The Truth of Suffering, the Truth of the cause of Suffering and the Truth that there is aWay Out: The Middle WayThe root of mental pain is craving for sensual pleasure, for existence or for non-existence; or simply wishing that things were different from what they actually are. Craving is fuelled by reaction to pleasure and pain and driven by the illusion of "me" and "mine", which in turn are due to misunderstanding the true nature of reality.
It is possible for all mental suffering to completely cease. This is the attainment of enlightenment. Enlightenment is the purification of the heart from any traces of attraction, aversion or delusion. It is the complete letting go of the illusion of a independent self or soul.
These truths are realistic in that they face up to life's imperfections and optimistic in that they offer a practical solution: enlightenment, or at least peace of mind, in this very life.
Because all things are in a constant state of change, they are inherently unable to provide lasting happiness or reliable satisfaction. Grasping and clinging to any aspect of experience leads to friction, stress or disappointment when those things, people or situation fade and disappear.
As long as this pain is seen as something unnatural or abnormal that is to be feared, avoided or rejected, it will be impossible to uproot its causes and live a truly happy life. However, to the degree that the subtle and all pervasive nature of the first noble truth is recognised, one can accept and be free from suffering.
This is why the reflection on suffering is emphasised as the key to ultimate liberation, and those who have realised enlightenment are inspiring examples of profound happiness, loving kindness and compassion.
For a lay person this may be very difficult because of the constant involvement with the world. However, following this Path helps to be more peaceful, more focused and more aware of what is really important. It helps to jump out from the box of conditioned patterns and make decisions based in more conscious and healthy choices.
To achieve enlightenment or a more conscious way of life we need to undergo a gradual training, a way of life which the Buddha called the Middle Way, or the Noble Eightfold Path.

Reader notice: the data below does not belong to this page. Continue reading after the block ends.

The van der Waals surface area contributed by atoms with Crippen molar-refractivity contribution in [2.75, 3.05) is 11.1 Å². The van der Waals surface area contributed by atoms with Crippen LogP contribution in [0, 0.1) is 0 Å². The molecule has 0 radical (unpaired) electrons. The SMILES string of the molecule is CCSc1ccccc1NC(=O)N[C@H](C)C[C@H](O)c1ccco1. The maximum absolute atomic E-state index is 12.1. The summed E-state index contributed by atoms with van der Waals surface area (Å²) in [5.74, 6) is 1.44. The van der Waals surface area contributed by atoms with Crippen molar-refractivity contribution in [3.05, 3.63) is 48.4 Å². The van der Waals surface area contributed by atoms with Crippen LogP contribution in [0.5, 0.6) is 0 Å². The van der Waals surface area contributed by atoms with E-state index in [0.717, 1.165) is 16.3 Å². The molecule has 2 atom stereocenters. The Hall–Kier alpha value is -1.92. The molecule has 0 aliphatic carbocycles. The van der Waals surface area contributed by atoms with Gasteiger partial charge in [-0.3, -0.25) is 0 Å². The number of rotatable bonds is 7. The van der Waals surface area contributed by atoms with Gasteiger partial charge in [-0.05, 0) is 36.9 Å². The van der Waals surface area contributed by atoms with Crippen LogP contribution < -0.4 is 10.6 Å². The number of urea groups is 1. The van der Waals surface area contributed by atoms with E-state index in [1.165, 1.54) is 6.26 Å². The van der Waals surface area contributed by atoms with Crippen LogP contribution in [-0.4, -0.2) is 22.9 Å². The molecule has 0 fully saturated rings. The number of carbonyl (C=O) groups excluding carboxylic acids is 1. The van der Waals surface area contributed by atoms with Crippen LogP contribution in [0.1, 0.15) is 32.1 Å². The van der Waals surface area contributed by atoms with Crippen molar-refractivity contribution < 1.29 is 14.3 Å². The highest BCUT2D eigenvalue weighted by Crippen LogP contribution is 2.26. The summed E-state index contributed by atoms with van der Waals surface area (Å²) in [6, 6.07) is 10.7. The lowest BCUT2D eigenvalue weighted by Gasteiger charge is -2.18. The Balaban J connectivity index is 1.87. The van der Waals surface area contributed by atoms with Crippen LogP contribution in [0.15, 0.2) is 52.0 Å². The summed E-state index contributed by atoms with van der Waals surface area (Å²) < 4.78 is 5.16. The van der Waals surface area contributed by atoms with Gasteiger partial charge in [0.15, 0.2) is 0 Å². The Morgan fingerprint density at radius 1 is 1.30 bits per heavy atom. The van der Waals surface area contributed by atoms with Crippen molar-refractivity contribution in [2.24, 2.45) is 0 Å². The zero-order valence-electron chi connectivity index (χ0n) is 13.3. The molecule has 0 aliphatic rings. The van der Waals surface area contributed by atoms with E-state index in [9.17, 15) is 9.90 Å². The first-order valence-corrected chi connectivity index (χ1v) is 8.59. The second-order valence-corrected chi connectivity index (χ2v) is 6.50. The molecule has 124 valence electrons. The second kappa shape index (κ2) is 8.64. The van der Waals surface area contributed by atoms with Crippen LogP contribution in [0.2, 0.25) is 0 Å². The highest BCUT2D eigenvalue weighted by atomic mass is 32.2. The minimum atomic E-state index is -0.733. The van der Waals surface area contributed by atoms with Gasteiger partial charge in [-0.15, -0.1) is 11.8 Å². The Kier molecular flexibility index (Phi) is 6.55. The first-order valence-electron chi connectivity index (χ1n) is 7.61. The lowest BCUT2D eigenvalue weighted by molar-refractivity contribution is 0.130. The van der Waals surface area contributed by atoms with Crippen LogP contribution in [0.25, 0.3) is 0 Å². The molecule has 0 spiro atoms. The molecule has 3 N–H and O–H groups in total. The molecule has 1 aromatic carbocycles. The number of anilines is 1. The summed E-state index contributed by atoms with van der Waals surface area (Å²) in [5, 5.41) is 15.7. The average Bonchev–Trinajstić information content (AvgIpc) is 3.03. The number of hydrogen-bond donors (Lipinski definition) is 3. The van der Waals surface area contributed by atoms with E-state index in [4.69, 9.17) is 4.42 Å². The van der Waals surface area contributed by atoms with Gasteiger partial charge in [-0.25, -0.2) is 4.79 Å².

The Middle WayThe path to happiness is called the Middle Way because it avoids the two extremes of self-indulgence and self-torment. The Middle Way consists of cultivating virtue, serenity and wisdom and is further elaborated as the Noble Eightfold Path. Cultivating
1- The perfection of understanding: views that are in accord with the natural truths of reality.
2- The perfection of intention: Being motivated by loving-kindness, compassion and renunciation.
3- The perfection of speech: words that are honest, harmonious, gentle and meaningful.
4- The perfection of behaviour: actions that manifest non-violence, sexual responsibility, and not stealing from others.
5- The perfection of work: earning a living or sustaining ones's life in a way that does not harm or exploit others or oneself.
6- The perfection of effort: cultivating and maintaining wholesome states of mind while overcoming unwholesome states and keeping them at bay.
7- The perfection of conscious awareness: being fully mindful or one's body, feelings, mind and phenomena.
8- The perfection of meditative concentration: deep unification, peace and purity of mind.
When all eight factors of this path are brought to maturity, one is able to penetrate the true nature of existence with insight and experience perfected wisdom and unshakable liberation.
Effort, Awareness and ConcentrationMeditation refers to the mental activity of sustaining clear awareness on one thing: an object, a perception, a concept, a process or a sensation for the purpose of peace and understanding. For example, one could pay attention to the process of breathing, a physical sensation, and external object, the emotion of loving-kindness, the mental repetition of a meaningful word or the perception of impermanence.
As mindful awareness becomes increasingly continuous, the dispersed and distracted energy of the mind becomes clearer and more focused. The act of sustaining awareness calms and soothes both the body and the mind, while the focusing of attention energises and brightens the heart.
The deeper the meditation becomes, the more still, peaceful and quiet one feels. This cleansed and purified awareness, developed through dedicated training, yields extraordinary clarity of mind. One begins to see things as they truly are, beyond the limitations of conditioned perceptions and habitual thought patterns. As one sees clearly, wisdom is born, and thus serenity and insight form an inseparable pair that is gradually cultivated until the realisation of full enlightenment, is you wish so.